Indian diaspora celebrates Divali Nagar festival in Trinidad and Tobago

Indian diaspora celebrates Divali Nagar festival in Trinidad and Tobago (Photo: Twitter) courtesy ANI

Over 200,000 people from the Indian diaspora in not just Trinidad and Tobago, but the United States, Canada and the United Kingdom are expected to throng the nine-day Divali Nagar festival at Chaguanas, Central Trinidad, that celebrates the Hindu festival of lights every year in the Caribbean islands.

Religious festivals and observances are important to the growth and sustainability of Trinidad and Tobago’s multicultural society, according to Minister of Tourism, Culture and the Arts, Randall Mitchell, he told the opening ceremony of the 35th annual Divali Nagar festival on Friday night.

“Without doubt. It has played a pivotal role in the acceptance of Diwali in the cultural landscape of Trinidad and Tobago, said Senator Deoroop Teemal, president of the National Council of Indian Culture(NCIC), organizers of this annual religious-cultural presentation.

Of the 1.3 million population of Trinidad and Tobago, about 40 per cent are of Indian extraction, descendants of people who were brought here by the British as indentured laborers in the 19th and early 20th centuries.

“This festival of East Indian culture showcases the rich and meaningful traditions inherent in the culture with the objectives of informing and educating the public. It highlights not only traditional folk and contemporary song, music and dance including an annual yajna, booths hosted by Hindu religious organizations and groups, and a thematic exhibition,” he stated.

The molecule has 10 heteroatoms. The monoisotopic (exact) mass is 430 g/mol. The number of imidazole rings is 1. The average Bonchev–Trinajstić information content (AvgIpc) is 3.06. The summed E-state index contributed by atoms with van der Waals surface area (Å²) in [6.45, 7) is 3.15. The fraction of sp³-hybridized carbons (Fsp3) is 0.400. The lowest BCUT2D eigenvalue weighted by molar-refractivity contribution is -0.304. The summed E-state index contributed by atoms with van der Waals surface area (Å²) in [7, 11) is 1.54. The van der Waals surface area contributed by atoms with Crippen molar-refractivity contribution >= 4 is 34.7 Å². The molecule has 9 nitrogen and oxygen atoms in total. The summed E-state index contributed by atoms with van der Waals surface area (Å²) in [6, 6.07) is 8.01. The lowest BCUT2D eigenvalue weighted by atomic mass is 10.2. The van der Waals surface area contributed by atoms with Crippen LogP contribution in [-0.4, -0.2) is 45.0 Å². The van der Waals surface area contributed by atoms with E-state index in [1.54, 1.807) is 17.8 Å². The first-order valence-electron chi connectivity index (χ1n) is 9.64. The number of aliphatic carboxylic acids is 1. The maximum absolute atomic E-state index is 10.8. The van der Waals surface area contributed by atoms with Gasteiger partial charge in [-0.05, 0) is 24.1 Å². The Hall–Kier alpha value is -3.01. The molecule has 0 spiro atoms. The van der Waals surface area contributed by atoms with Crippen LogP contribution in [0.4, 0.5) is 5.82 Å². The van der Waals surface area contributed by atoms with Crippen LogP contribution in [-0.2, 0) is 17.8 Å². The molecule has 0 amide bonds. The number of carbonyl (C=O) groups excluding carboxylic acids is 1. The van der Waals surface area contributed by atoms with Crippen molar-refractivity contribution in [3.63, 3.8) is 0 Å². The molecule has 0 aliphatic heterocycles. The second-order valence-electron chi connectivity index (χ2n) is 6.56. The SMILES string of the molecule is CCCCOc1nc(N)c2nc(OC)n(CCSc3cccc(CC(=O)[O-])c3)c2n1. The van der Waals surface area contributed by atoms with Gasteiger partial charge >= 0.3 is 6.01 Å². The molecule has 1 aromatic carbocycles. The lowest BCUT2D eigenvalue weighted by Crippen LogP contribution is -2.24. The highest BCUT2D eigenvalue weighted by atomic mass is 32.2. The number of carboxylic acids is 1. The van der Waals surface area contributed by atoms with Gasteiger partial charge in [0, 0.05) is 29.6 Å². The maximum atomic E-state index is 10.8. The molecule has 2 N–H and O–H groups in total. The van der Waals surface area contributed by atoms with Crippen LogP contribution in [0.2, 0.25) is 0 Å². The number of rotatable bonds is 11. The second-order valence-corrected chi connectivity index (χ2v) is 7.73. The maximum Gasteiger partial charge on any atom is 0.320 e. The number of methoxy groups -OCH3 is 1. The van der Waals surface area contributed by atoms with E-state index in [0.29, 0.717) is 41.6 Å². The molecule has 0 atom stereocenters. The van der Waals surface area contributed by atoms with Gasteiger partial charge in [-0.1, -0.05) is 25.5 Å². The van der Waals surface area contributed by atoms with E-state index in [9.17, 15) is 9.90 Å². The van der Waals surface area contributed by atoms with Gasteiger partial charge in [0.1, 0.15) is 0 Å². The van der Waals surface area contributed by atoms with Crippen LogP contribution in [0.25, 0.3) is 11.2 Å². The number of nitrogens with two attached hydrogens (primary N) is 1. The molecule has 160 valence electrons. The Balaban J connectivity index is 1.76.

He added that choosing a theme for every Divali Nagar is now a tradition and this year the theme is, “Dharti Maataa”=Mother Earth. “Hindus as well as followers of the non-Abrahamic faiths, revere the Earth as mother, and believe that as a mother, she deserves our respect, devotion and protection.

Mayor Mohammed pointed out that the NCIC, through the Divali Nagar festival, “brought cultural traditions of our ancestors, allowing our multi-cultural and multi-religious and multi-ethnic society to embrace Divali and what it represents as a national festival.”

(The author is a Port of Spain, Trinidad and Tobago-based journalist. He can be contacted at

(Reprinted under agreement with South Asia Monitor)



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